Resource Allocation: Determine the resources required for each milestone, including the team members, technology, tools, and any external support needed. This ensures that the necessary resources are available at the right time.
Iterations and Feedback Loops: Incorporate iterations and feedback loops in the schedule to allow for continuous improvement and refinement of the MVP. This involves gathering user feedback, analyzing data, and making iterative updates to enhance the product.
Quality Assurance and Testing: Allocate sufficient time for quality assurance and testing activities to ensure the MVP meets the required standards and functionality. This may involve conducting user testing, bug fixing, and performance optimization.
Launch and Release: Plan for the launch and release of the MVP, including any marketing or promotional activities. Coordinate with relevant teams to ensure a smooth transition from development to the market.
The budget in the MVP roadmap outlines the financial resources allocated to the MVP development process. It includes the costs associated with tasks, resources, and any external services or tools required. Considerations for budgeting in the MVP roadmap include:
Development Costs: Estimate the costs associated with the development phase, including salaries, technology infrastructure, software licenses, and development tools.
Testing and Quality Assurance Costs: Account for expenses related to testing the MVP, conducting user research, and resolving any issues or bugs identified.
Marketing and Promotion Costs: Allocate a budget for marketing and promoting the MVP, including advertising, public relations, and user acquisition strategies.
Ongoing Maintenance Costs: Consider the costs associated with maintaining and supporting the MVP after its initial release, such as server hosting, software updates, and customer support.
Contingency Budget: Set aside a portion of the budget as a contingency to accommodate unforeseen expenses or changes in scope.
By considering these elements and creating a comprehensive MVP roadmap, teams can effectively guide the project from idea to product testing. It helps align the development process with business objectives, understand the target audience, prioritize features, manage the timeline, allocate resources, and plan the budget. This structured approach increases the chances of delivering a successful MVP that meets user needs and achieves the desired business outcomes.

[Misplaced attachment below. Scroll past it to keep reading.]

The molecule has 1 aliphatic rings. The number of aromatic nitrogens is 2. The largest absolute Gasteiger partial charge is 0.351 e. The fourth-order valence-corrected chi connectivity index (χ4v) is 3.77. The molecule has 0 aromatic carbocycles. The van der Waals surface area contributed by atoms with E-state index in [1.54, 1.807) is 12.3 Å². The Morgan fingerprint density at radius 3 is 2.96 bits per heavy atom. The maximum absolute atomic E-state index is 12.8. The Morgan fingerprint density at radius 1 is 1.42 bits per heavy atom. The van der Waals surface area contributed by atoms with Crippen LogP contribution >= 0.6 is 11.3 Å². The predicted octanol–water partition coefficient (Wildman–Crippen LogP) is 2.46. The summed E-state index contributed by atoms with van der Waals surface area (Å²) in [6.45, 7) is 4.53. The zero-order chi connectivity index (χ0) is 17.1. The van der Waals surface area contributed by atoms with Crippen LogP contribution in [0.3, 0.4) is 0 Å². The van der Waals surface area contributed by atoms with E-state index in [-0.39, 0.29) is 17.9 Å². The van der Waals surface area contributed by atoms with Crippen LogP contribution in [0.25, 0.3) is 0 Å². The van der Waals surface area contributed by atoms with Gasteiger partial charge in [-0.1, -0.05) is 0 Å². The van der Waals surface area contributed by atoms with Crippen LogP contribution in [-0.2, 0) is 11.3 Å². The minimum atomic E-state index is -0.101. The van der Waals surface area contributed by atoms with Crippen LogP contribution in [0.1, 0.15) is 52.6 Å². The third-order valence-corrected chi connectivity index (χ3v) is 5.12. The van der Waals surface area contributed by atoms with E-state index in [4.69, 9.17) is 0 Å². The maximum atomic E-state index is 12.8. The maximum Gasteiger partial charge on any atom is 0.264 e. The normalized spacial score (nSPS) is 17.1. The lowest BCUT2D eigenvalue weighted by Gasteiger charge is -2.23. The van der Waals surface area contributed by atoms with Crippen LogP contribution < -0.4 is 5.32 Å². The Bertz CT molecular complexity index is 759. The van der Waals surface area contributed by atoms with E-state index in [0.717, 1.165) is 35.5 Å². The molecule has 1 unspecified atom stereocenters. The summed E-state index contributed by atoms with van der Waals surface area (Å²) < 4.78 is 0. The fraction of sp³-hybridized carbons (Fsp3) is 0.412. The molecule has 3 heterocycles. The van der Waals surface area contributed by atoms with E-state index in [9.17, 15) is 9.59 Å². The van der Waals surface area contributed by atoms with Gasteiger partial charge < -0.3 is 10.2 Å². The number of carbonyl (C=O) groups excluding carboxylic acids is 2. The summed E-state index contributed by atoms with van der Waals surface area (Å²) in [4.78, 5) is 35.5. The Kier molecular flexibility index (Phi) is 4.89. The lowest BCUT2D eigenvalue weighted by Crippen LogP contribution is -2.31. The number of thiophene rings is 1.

Pre-Seed Phase, or the Stage Before the Idea
Reading this article probably made you think, "Hey, this sounds very similar to the pre-seed phase." If not, and you want to learn about what the pre-seed and seed phases are, I invite you to read our article on the subject. In a nutshell, the pre-seed phase is a stage in the startup creation process that precedes the seed phase. It is the first stage where you need to define the product's purpose and business goals, target audience, as well as the product's features and characteristics. In the pre-seed phase, you also need to develop a budget and project schedule.
Does it sound familiar?
The pre-seed phase is important because it allows you to develop a solid plan that will serve as the foundation for further work on the product. Market research should be conducted to better understand the needs and expectations of the target audience and determine which features and characteristics are most important to this group. This knowledge is essential for developing an MVP roadmap.
If you want to learn more about the pre-seed and seed phases, read our article.
An MVP roadmap is a plan that outlines the steps to take to move a project from an idea to product testing. The MVP roadmap consists of several elements, such as the product's purpose and business goals, target audience, features and characteristics, as well as the budget and schedule.
The purpose and business goals in the MVP roadmap define what the product aims to achieve and its main business objective.
The target audience in the MVP roadmap refers to identifying who the primary recipients of the MVP will be.
The budget in the MVP roadmap provides information about the resources (e.g., human, financial) that will be needed to carry out the different stages of the project.
The schedule in the MVP roadmap outlines how each stage of the project will be implemented over time.
How can we help you? In our business, we have prepared many MVPs, and the roadmap is part of that process. If you would like our assistance, please contact us. If you are not yet at that stage, read some of our articles.
The article worth reading next is "Do You Need a Native Mobile Application?."